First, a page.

3780 – Gento is the player with the most minutes played in El Clásico with 3,780.

21 – Lionel Messi is the player with the most Clásico goals with 21.

13 – Lionel Messi is the player with the most Clásico assists with 13.

25 – There have been 259 different scorers.

500M – The estimated number of fans around the world who will watch El Clásico.

71 – Since 1929 Real Madrid have won 71 of their 171 La Liga encounters with Barcelona.

8 – The last 8 Ballon d’Ors have been won by Messi and Ronaldo with 5 and 3 respectively.

39 – Barcelona are hoping to extend their current 39 game unbeaten run.

550 – There have been 550 El Clásico goals in La Liga, which is an average of 3.2 per game.

2002 – There hasn’t been a 0-0 draw since November 2002.


Share this article:


Football teams are not often likened to corks, but that is the word that Barcelona manager Luis Enrique used to describe his side earlier this month when he praised their ability to always stay afloat. The problem for the Catalans’ former midfielder, though, is that merely treading water is never seen as good enough at a club as rich and successful as Barcelona.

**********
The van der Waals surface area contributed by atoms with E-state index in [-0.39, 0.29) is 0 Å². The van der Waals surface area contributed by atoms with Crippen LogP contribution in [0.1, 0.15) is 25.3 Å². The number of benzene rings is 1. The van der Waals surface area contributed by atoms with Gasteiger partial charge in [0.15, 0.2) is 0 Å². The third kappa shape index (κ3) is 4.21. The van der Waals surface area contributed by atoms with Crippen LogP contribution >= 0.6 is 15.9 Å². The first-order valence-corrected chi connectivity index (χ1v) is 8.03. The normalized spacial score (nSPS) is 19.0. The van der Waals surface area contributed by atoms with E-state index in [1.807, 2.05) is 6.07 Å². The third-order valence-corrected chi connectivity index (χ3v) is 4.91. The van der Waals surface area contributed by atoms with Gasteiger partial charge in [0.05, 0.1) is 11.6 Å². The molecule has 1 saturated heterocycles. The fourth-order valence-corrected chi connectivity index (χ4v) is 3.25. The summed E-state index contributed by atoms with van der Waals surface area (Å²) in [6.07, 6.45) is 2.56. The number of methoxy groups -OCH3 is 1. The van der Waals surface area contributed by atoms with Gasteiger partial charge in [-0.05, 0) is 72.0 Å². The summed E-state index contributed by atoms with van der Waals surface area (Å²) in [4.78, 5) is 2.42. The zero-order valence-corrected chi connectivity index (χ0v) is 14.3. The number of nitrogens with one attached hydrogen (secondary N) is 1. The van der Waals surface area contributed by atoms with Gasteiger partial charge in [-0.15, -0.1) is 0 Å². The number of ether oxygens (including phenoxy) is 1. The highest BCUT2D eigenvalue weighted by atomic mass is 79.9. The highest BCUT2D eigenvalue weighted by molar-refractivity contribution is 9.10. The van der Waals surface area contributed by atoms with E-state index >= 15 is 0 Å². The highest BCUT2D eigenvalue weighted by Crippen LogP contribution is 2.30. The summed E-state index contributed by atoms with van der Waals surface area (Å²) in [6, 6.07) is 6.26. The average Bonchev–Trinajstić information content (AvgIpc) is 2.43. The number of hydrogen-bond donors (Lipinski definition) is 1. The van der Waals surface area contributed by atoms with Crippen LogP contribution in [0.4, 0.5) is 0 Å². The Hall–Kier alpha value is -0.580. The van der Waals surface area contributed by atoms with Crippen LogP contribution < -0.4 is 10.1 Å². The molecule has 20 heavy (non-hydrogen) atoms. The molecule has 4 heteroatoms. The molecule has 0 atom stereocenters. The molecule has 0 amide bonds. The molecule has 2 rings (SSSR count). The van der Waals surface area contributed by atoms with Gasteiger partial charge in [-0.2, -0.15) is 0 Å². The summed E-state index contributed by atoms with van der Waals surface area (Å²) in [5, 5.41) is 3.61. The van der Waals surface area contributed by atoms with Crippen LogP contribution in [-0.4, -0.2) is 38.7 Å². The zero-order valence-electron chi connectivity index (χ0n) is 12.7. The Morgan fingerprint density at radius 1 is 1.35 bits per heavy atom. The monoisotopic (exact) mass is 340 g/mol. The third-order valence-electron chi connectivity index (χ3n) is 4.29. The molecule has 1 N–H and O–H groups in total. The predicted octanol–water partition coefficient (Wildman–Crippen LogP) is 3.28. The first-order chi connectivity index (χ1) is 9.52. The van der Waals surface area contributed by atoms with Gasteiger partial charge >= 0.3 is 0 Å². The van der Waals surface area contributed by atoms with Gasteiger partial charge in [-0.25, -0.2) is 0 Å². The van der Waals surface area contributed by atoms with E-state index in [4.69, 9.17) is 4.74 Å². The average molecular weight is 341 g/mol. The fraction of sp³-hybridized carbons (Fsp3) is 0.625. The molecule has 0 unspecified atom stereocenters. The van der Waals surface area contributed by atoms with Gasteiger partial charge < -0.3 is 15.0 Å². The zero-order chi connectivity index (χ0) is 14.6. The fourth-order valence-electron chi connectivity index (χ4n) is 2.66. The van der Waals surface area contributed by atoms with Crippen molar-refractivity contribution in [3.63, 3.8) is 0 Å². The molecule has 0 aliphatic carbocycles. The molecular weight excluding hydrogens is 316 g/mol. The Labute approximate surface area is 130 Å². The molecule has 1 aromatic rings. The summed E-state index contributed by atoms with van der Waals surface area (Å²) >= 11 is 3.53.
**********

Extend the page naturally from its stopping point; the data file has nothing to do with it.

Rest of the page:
Enrique deserves great credit for his team’s success last season, the 45-year-old overseeing an historic treble-winning campaign. The individual genius of Lionel Messi, Luis Suarez and Neymar clearly made the difference, but Enrique played a key role in setting up the team to get the best out of his front three both domestically and on the European stage.

So far this term, however, Barcelona have struggled to replicate some of the displays they produced in the second half of 2014/15. The 2-1 defeat to Sevilla just before the international break was their second in seven La Liga encounters; despite losing, Barcelona did create a number of good chances and generally played well, something that could not be said after their deserved 4-1 thrashing at the hands of Celta Vigo 10 days previously. In the Champions League, meanwhile, performances against Roma and Bayer Leverkusen were rather underwhelming, even if Barca sit top of their group with four points from two matches.

The biggest concern for Enrique at present must be Barcelona’s surprising lack of squad depth. It is impossible to ever adequately replace Messi – not just the best player in the world but arguably the greatest of all-time – but the Argentine’s recent injury has substantially harmed the Blaugrana: while Neymar stepped up to plate and assumed the mantle as the leader of the attack against Sevilla, Barcelona desperately missed Messi’s magnificent ability to both control a game and decide it with moments of brilliance.